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News About the American Recovery and Reinvestment Act

USA Today - Building slump stretches stimulus money
The stimulus law President Obama signed in February was slated to pour billions of dollars into thousands of building projects across the country, perhaps the best-known part of a $787 billion plan to create jobs and revive the economy. As that work began this summer, the state and federal officials in charge of paying for it say a dramatic slump in the construction industry brought bargain prices.

Now they're launching hundreds of millions of dollars' worth of additional projects to use the extra money. 'That gives us the ability to create more jobs through even more projects,' says Federal Highway Administrator Victor Mendez.

Pennsylvania launched an extra 52 road and bridge projects this summer because its original list of stimulus projects cost 10% less, says Rich Kirkpatrick, a state Transportation spokesman. [Read More]

Washington Post - Stimulus Funds Are Schools' Stopgap
The largest-ever infusion of federal cash is flowing into public school classrooms this year in the form of new programs and thousands of restored jobs. The stimulus package -- $100 billion over two years -- comes with similarly sized expectations…

In Fairfax County, stimulus funding saved about 274 positions…  Prince William County averted more than 300 layoffs... [Read More]

The Oklahoman - Microloans to offer help to small U.S. businesses
The American Recovery and Reinvestment Act will funnel $50 million for loans and $24 million for technical assistance into the U.S. Small Business Administration's Microloan program to increase access to capital for small businesses.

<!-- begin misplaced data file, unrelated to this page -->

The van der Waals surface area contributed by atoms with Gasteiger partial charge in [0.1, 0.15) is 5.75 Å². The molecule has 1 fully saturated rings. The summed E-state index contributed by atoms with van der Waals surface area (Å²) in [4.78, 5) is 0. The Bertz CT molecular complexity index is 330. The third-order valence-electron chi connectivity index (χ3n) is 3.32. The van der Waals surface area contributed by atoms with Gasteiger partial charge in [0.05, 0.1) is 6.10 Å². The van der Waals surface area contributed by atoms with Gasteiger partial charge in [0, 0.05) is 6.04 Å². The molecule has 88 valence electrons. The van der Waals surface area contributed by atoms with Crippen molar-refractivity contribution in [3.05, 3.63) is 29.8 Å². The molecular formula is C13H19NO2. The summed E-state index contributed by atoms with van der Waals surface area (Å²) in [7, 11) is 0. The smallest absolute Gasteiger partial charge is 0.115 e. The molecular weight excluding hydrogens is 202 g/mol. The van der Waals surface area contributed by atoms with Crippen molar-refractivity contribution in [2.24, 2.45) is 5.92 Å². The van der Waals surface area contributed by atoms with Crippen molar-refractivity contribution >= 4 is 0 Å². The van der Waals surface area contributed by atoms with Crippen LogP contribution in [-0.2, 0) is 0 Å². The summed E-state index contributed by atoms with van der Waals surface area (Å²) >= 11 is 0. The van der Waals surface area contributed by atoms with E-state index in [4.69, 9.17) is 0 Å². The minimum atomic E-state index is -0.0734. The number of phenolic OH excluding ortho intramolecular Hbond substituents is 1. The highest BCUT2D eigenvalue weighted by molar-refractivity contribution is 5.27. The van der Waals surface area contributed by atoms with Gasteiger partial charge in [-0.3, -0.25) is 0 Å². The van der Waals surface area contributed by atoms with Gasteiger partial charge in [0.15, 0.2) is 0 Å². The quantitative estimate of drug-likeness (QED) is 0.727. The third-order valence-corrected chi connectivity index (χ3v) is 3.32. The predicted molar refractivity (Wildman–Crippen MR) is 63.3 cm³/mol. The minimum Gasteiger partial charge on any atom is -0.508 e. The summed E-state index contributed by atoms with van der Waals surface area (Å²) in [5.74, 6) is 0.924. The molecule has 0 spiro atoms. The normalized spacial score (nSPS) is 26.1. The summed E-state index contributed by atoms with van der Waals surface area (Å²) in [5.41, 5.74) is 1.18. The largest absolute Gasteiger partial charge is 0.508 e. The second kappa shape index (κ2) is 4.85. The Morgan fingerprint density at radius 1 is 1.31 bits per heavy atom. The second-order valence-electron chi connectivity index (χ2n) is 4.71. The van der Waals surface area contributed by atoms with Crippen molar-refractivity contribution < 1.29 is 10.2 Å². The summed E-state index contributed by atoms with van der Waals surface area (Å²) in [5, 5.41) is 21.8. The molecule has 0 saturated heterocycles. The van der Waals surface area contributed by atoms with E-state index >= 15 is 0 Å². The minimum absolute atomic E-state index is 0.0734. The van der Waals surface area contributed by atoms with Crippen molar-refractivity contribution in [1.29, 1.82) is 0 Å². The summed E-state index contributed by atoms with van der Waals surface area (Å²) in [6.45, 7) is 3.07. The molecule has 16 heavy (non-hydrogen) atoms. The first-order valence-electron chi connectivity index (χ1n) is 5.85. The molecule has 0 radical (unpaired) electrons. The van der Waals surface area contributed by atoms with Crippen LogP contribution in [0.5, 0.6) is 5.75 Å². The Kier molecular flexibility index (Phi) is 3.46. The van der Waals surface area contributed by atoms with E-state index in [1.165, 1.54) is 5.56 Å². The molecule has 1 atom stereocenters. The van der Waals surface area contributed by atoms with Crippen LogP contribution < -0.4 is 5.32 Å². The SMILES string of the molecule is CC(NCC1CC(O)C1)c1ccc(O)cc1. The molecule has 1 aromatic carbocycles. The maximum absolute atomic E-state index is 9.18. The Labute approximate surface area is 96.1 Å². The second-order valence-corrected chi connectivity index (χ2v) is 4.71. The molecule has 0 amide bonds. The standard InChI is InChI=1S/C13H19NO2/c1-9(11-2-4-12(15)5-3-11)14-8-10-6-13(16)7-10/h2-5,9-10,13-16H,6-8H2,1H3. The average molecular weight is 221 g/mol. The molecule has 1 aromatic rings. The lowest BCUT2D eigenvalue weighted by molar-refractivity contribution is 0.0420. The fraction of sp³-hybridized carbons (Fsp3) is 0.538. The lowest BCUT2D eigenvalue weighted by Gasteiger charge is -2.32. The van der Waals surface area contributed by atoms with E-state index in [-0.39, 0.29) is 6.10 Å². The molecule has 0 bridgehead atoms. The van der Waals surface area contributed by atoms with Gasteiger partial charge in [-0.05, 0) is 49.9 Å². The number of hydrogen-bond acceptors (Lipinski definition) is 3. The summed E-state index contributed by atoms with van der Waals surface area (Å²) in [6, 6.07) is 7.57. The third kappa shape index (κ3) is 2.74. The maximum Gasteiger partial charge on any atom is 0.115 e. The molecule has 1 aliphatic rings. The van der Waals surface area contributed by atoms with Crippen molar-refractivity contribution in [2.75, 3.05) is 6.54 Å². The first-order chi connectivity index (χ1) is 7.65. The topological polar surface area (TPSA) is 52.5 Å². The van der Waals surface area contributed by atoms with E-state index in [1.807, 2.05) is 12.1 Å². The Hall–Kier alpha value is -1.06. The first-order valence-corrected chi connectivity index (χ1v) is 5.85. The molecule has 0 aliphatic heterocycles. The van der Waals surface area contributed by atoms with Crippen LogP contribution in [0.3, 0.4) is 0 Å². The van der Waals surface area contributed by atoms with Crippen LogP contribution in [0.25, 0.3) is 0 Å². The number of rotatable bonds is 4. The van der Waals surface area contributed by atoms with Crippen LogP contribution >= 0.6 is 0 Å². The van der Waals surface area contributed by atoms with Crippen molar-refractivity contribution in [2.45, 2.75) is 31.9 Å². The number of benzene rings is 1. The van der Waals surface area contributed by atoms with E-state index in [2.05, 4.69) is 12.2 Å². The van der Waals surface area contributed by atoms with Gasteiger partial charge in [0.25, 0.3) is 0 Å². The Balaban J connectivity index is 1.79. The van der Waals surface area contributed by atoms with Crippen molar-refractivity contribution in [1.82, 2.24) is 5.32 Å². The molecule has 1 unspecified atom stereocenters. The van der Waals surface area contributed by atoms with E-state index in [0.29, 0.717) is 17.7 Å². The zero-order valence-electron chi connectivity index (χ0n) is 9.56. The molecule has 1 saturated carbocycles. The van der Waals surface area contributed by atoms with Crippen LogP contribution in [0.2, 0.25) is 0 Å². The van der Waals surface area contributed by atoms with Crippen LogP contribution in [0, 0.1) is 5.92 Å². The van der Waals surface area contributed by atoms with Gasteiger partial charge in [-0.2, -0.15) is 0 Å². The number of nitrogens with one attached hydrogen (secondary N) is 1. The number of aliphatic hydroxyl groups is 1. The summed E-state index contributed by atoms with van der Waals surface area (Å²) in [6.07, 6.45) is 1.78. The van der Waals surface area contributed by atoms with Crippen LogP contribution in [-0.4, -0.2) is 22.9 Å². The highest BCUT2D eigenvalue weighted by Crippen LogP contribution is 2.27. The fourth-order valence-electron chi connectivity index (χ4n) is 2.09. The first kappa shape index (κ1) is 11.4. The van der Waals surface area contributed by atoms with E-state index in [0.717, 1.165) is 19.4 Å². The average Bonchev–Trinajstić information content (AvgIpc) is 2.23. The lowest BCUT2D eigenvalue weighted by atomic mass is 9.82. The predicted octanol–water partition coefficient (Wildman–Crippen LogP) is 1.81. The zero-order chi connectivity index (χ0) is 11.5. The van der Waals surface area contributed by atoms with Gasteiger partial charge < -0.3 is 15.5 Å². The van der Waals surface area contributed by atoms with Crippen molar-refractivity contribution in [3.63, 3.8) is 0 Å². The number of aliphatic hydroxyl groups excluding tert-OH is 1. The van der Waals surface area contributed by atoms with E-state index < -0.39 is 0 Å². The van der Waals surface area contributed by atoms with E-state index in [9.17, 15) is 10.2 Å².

With the additional resources, SBA is focused on adding new lenders and encouraging entrepreneurs to seek out SBA-backed microlenders to finance their businesses. [Read More]

Baltimore Sun (Maryland) - State launches into transportation projects with stimulus money
The $610 million in federal money allocated to Maryland transportation projects, which began trickling into the state's economy this spring, is now flowing steadily -- resurfacing roads, upgrading transit facilities and boosting demand for contractors from Western Maryland to the Eastern Shore.

According to the Maryland Department of Transportation, Maryland's stimulus money is expected to support as many as 17,000 jobs in the state.

'The stimulus package is about to have significant impact on construction over the next six to nine months,' said economist Anirban Basu, chief executive of Sage Policy Group. [Read More]

The Tampa Tribune (Florida) - Port of Tampa gets $2.2 million grant
The Port of Tampa has been awarded a $2.2 million federal Economic Development Administration grant toward a $4.5 million pier reconstruction and bulkhead replacement project, the Department of Commerce announced Tuesday.

The award is funded through a $150 million EDA supplemental appropriation under the American Recovery and Reinvestment Act of 2009. It is expected to result in maintaining 281 jobs, the Department of Commerce says in a written announcement. [Read More]

The Union Leader (New Hampshire) - Of 78 laid-off teachers, 52 now have jobs back
The [Manchester school] district has now recalled 52 of the 78 teachers it laid off in May, according to Human Resources Director Diane Lapointe. Another 17 teachers, she said, were offered positions but did not accept -- perhaps because they have already found work elsewhere.

Superintendent Tom Brennan said the recalls were possible because of the millions of dollars in federal stimulus money that have made their way to the district over the past few months. [Read More]

Charleston Daily Mail (West Virginia) - W.Va. showing some signs of recovery
… Simonton Windows announced on Aug. 3 that it is recalling 263 West Virginia workers who have been laid off since late 2008 and said it will hire 25 more people.

[Simonton President Mark] Savan said the American Recovery and Reinvestment Act, which provides a tax credit for purchasers of energy-efficient replacement windows and doors, has helped stimulate business.

And there are businesses that have been quietly holding their own. One example is Armstrong World Industries Inc.'s hardwood flooring plant in Beverly. The plant, formerly known as Bruce Hardwood Floors, makes products that are dependent on the housing market.

Beth Riley, Armstrong's vice president of corporate communication, said the plant has employed 700 people since the third quarter of 2008. 'Since that time, laid-off employees have been recalled to fill turnover vacancies and we've hired new employees - about 20 - when necessary to stay at the 700-employee total,' she said. [Read More]

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